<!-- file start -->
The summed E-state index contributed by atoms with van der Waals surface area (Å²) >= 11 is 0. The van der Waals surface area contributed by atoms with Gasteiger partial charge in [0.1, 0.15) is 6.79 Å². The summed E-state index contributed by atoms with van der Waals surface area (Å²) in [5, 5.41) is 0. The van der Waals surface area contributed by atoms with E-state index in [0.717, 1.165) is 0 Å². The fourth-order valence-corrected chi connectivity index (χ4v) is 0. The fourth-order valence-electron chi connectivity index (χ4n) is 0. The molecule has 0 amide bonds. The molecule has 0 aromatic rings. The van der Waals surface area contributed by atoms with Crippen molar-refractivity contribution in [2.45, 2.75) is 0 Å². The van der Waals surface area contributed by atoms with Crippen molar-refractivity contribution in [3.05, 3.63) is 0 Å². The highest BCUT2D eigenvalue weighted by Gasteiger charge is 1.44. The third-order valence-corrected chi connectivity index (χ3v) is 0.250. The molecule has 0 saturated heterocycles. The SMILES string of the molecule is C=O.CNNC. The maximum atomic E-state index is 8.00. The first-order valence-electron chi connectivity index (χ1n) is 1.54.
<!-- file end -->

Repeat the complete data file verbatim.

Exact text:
The summed E-state index contributed by atoms with van der Waals surface area (Å²) >= 11 is 0. The van der Waals surface area contributed by atoms with Gasteiger partial charge in [0.1, 0.15) is 6.79 Å². The summed E-state index contributed by atoms with van der Waals surface area (Å²) in [5, 5.41) is 0. The van der Waals surface area contributed by atoms with E-state index in [0.717, 1.165) is 0 Å². The fourth-order valence-corrected chi connectivity index (χ4v) is 0. The fourth-order valence-electron chi connectivity index (χ4n) is 0. The molecule has 0 amide bonds. The molecule has 0 aromatic rings. The van der Waals surface area contributed by atoms with Crippen molar-refractivity contribution in [2.45, 2.75) is 0 Å². The van der Waals surface area contributed by atoms with Crippen molar-refractivity contribution in [3.05, 3.63) is 0 Å². The highest BCUT2D eigenvalue weighted by Gasteiger charge is 1.44. The third-order valence-corrected chi connectivity index (χ3v) is 0.250. The molecule has 0 saturated heterocycles. The SMILES string of the molecule is C=O.CNNC. The maximum atomic E-state index is 8.00. The first-order valence-electron chi connectivity index (χ1n) is 1.54.